After a musical performance, Chiang Yung-chang went next. Chiang spoke mostly about his performance in office. He is very proud of the fact that Citizens’ Congress Watch has rated him an outstanding legislator all seven sessions of this term. However, he stressed that another group, Pocket Congress, has also rated him as outstanding.

[Aside: I don’t think the audience could tell the difference between these two; it just sounds as if lots of close observers think he’s doing a good job. In fact, being highly rated by two groups is more impressive. CCW is the most famous group and the most authoritative judge of legislator performance. CCW tries hard to be neutral, but most of its volunteers are green sympathizers and their results skew a little in the green direction. Pocket Congress is organized and staffed by people coming out of the blue camp. (The motivating force is former PFP legislator and Eric Chu’s brother-in-law Kao Si-po). Chiang’s positive evaluation from them can be taken as an indication that it isn’t just green sympathizers rating a green legislator highly.]

Chiang then talked in detail about all his accomplishments in office. It has been four days, and my lousy memory precludes me from providing a full recap. However, I do remember that he was quite proud of moving or burying several (16??) high-voltage electricity transmission towers from near residential neighborhoods. He also talked about the normal things for urban legislators: parks, parking garages, traffic, urban renewal, and so on. However, at the end of his speech, he shifted into more national topics, talking about cross-strait relations, economic development strategies, and things like that. I assume the audience was more concerned with the local topics, but I was impressed with his broader grasp of politics. Every time I watch a politician, I ask myself whether they are already at their personal ceiling or they have the potential to move up to a higher office. Chiang flashed some potential.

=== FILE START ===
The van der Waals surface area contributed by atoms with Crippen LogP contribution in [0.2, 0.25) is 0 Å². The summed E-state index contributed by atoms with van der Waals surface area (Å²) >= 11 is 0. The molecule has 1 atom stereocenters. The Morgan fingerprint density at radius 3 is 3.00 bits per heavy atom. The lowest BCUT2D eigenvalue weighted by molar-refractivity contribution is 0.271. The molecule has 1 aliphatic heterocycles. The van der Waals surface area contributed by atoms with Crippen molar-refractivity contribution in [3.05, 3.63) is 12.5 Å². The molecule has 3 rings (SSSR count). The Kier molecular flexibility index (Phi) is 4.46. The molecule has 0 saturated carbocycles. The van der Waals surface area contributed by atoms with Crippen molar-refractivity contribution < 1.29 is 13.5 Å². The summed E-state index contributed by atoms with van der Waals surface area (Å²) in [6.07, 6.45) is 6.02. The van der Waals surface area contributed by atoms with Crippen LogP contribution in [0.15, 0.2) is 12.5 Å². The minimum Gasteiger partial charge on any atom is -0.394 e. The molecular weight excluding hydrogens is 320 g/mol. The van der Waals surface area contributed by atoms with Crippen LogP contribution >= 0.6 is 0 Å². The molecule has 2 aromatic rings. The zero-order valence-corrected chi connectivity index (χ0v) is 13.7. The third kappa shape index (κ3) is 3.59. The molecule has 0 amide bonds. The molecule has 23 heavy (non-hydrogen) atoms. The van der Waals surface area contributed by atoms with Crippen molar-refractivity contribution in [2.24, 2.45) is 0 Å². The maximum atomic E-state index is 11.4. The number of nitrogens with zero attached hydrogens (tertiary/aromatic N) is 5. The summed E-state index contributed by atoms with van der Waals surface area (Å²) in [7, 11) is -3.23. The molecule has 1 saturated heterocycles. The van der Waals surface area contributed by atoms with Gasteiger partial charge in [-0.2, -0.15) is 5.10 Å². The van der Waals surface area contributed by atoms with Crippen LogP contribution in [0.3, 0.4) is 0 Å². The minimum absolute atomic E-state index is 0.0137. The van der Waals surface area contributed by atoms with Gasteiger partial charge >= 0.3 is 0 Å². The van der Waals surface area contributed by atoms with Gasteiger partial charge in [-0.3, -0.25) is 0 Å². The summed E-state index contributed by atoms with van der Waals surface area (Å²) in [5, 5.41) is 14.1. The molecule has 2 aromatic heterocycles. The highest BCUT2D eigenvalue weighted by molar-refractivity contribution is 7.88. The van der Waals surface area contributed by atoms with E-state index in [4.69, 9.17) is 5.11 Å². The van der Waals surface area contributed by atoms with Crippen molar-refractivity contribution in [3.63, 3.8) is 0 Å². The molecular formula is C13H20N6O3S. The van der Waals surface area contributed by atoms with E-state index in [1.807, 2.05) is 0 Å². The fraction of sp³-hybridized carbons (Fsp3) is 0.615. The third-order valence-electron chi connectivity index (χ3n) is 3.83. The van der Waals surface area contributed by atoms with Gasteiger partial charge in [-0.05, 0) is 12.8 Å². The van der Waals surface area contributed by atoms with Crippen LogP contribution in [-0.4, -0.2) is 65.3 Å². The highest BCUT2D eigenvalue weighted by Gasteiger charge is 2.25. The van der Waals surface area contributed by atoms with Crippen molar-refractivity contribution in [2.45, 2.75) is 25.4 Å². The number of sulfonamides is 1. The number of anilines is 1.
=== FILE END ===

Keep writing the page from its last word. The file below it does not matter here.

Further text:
After another musical performance, the third chiong, Premier Su, took the stage. After they introduce someone, there is often a little lull between the noisy introduction and the speaker beginning to speak. During that lull, something a bit unusual happened. Just as Su was about to start speaking, people spontaneously started clapping. It spread through the audience, and then people stood up. Eventually, the entire crowd was giving him a standing ovation. There were no air horns or yelling, just people standing and quietly clapping. It was quite a moving demonstration of affection. As you probably know, Su was recently diagnosed with a virus that causes facial palsy. It isn’t a serious health issue, but one side of his face droops noticeably. Su thanked the crowd for their welcome, and talked about his experience with the virus. He contracted it on the day that Tsai opened her national campaign headquarters [note: I went to that event, and it was obvious on his face that day]. Tsai had personally told him to go to the doctor and get some rest. Su, who justifiably has a reputation for an incredible work ethic, took exactly one day off. Somehow, Su managed to slip in a comparison to Han Kuo-yu, who is not famous for his fantastic work ethic, without being too mean-spirited. From there, Su went on to talk about Chiang Yung-chang and hard work, repeating and reinforcing many of the same themes that Lin and Chiang had stressed earlier. Su is an incredibly talented public speaker, and he was on his game Saturday night. He had the audience on the edges of their seats, making them laugh repeatedly and eliciting responses at will. It was a substantive speech so they weren’t frothing with passion, but when he left the stage, they were all awake and engaged.